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Book review: Living Treaties. Narrating Mi’kmaw Treaty Relations

KJIPUKTUK (Halifax) – The treaties between the Mi’kmaq and the Crown are peace and friendship treaties, not land transfer treaties. They were, and are, agreements about mutual protection and trade between equal nations.


That’s not necessarily the Crown’s version, but it is what Mi’kmaq have always understood to be the case, and courts are slowly and often grudgingly coming to accept that interpretation as well.

A new book, Living Treaties. Narrating Mi’kmaw Treaty Relations, a bundle of 17 essays by mostly Mi’kmaw authors, offers insight in how this interpretation of treaty relationships has always remained alive within the Mi’kmaw community.

It also documents the Mi’kmaq-led campaigns to sway courts, politicians and public opinion. Quite a few of the contributions to the book are from people who were front and centre in these battles, people whose names and activities are mostly unknown among non-indigenous Nova Scotians.

Many of the writers mention how treaties were a regular topic at their kitchen tables. While white society was all too happy to delegate the treaties to stuffy archives, Mi’kmaq kept the treaties’ meaning and significance alive over the years, even while racism and the push towards assimilation were at its most relentless.

For instance, there is the story of Grand Chief Gabriel Sylliboy, as told by Jaime Battiste, a lawyer and member of the Potlotek First Nation.  In 1927 Sylliboy was charged with trapping muskrat out of season. Rather than pay the fine, he was determined to fight the charges, asserting his treaty rights as a Mi’kmaq to hunt. This is even more remarkable given that Sylliboy barely spoke english.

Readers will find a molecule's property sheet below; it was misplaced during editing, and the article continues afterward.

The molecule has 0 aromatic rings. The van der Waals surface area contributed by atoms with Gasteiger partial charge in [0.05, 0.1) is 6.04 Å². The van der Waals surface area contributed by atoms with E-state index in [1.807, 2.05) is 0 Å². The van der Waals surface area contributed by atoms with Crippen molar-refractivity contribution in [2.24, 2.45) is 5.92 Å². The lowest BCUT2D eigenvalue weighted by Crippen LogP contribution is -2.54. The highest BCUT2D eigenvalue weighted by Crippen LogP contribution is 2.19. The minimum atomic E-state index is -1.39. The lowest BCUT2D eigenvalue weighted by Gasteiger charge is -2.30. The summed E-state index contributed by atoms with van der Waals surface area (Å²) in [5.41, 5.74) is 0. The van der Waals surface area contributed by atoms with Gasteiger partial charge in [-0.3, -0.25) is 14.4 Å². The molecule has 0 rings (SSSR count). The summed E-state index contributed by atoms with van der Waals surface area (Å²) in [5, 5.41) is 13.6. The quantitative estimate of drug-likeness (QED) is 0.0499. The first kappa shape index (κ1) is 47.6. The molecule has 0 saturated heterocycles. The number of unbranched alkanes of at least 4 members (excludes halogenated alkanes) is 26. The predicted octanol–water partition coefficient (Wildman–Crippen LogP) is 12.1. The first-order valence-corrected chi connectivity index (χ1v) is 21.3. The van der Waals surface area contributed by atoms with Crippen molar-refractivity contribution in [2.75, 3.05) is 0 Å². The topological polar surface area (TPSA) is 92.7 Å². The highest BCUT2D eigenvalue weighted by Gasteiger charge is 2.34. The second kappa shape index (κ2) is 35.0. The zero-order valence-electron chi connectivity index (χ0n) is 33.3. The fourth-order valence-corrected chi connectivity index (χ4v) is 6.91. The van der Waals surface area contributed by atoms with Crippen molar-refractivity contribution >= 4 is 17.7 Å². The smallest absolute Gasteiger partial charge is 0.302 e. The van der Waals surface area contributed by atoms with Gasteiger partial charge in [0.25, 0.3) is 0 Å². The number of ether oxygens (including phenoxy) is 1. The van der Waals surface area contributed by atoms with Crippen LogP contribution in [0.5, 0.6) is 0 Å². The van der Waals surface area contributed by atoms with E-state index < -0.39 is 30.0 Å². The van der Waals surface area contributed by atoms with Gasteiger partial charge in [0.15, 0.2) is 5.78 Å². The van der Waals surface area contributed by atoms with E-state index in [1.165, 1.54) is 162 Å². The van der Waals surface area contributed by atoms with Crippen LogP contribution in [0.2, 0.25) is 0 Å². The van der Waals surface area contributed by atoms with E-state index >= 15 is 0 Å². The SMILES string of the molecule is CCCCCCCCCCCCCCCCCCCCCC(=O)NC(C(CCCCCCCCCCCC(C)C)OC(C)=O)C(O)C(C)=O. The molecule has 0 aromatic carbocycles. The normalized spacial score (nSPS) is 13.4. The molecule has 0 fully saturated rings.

The odds and the times were very much against Sylliboy, and a racist court rejected his arguments. The Mi’kmaq were nothing but “savages, whose rights of ownership were never recognized,” the judge wrote. It took until 1985 for the courts to recognize the validity of that treaty, and much longer for the notion of Mi’kmaq hunting and fishing rights to gain some legal traction.

Prominent in that later fight was Alex Denny (1940-2004), the charismatic president of the Union of Nova Scotia Indians (UNSI) and kji-keptin of the Mi’kmaw Grand Council. His name keeps coming up in the book, and for good reason.

One of Denny’s important views was that treaties must be central to any attempt to promote Mi’kmaw land rights and language protection.  He also believed that the British written treaties were not the only version that should have legal bearing, and that oral traditions around the treaties in Mi’kmaw culture are at least equally relevant.

The Mi’kmaw treaties with the British kings did not bestow upon the Mi’kmaq any rights, Denny clarified according to James (Sa’ke’j) Youngblood Henderson in an essay  about Denny’s role. “Rather, the Mi’kmaq gave certain rights to the British kings for the benefit of British settlers in Mi’kmaw territory.”

It was this vision, together with strategic smarts, and by all accounts Denny’s charisma, that helped push the Mi’kmaq agenda forward on many fronts.

Underlying the Mi’kmaw treaties is an entire worldview, and some of the book’s most fascinating essays shed light on what that is all about. Treaties are about relationships, writes Patrick J. Augustine. Netukulimk or the code of conduct that values stewardship underlies relationships between people just as much as relationships with animals and the environment.

Kerry Prosper, who was featured in one of our weekend videos, fleshes that idea out in a very concrete and immediate fashion. His Born to Fish is full of memories about fishing, and outsmarting fisheries wardens for that matter.

A quick review can never do justice to the complexities of a book that contains seventeen essays by as many authors.

Read this excellent and enjoyable book if you want to know more about the friendship treaties between the Mi’kmaq and the Crown. You’ll be impressed by the depth and wisdom of the treaties, and by the skills and fearless effort of countless Mi’kmaq to ensure that they would never be forgotten.

Living Treaties. Narrating Mi’kmaw Treaty Relations. Marie Battiste, Editor. Cape Breton University Press. 

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